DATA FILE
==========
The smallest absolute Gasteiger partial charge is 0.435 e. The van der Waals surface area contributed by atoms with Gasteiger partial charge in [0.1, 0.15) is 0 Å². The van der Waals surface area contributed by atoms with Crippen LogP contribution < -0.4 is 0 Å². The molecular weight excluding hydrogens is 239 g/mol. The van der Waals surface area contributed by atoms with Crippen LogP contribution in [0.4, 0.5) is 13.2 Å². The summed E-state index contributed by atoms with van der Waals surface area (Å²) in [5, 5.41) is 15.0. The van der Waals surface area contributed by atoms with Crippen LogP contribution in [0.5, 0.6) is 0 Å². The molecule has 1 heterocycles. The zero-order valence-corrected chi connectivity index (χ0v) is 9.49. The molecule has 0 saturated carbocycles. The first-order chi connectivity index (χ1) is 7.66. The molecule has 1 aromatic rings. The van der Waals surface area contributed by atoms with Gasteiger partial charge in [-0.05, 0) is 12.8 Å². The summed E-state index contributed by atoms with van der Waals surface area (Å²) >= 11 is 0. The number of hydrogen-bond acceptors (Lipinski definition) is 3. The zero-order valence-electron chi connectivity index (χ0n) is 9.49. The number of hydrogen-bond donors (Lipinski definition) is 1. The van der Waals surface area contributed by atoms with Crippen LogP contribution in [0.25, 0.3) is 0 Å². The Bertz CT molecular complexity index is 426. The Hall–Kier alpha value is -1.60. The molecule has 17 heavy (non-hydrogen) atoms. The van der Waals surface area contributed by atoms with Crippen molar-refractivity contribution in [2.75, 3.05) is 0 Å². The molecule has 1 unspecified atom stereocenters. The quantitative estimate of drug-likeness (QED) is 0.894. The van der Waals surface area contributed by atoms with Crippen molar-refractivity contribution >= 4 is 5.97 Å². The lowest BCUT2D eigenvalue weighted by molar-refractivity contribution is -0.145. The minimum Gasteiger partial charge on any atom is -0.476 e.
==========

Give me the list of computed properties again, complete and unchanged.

The smallest absolute Gasteiger partial charge is 0.435 e. The van der Waals surface area contributed by atoms with Gasteiger partial charge in [0.1, 0.15) is 0 Å². The van der Waals surface area contributed by atoms with Crippen LogP contribution < -0.4 is 0 Å². The molecular weight excluding hydrogens is 239 g/mol. The van der Waals surface area contributed by atoms with Crippen LogP contribution in [0.4, 0.5) is 13.2 Å². The summed E-state index contributed by atoms with van der Waals surface area (Å²) in [5, 5.41) is 15.0. The van der Waals surface area contributed by atoms with Crippen LogP contribution in [0.5, 0.6) is 0 Å². The molecule has 1 heterocycles. The zero-order valence-corrected chi connectivity index (χ0v) is 9.49. The molecule has 0 saturated carbocycles. The first-order chi connectivity index (χ1) is 7.66. The molecule has 1 aromatic rings. The van der Waals surface area contributed by atoms with Gasteiger partial charge in [-0.05, 0) is 12.8 Å². The summed E-state index contributed by atoms with van der Waals surface area (Å²) >= 11 is 0. The number of hydrogen-bond acceptors (Lipinski definition) is 3. The zero-order valence-electron chi connectivity index (χ0n) is 9.49. The number of hydrogen-bond donors (Lipinski definition) is 1. The van der Waals surface area contributed by atoms with Crippen LogP contribution in [0.25, 0.3) is 0 Å². The Bertz CT molecular complexity index is 426. The Hall–Kier alpha value is -1.60. The molecule has 17 heavy (non-hydrogen) atoms. The van der Waals surface area contributed by atoms with Crippen molar-refractivity contribution in [2.75, 3.05) is 0 Å². The molecule has 1 unspecified atom stereocenters. The quantitative estimate of drug-likeness (QED) is 0.894. The van der Waals surface area contributed by atoms with Crippen molar-refractivity contribution >= 4 is 5.97 Å². The lowest BCUT2D eigenvalue weighted by molar-refractivity contribution is -0.145. The minimum Gasteiger partial charge on any atom is -0.476 e.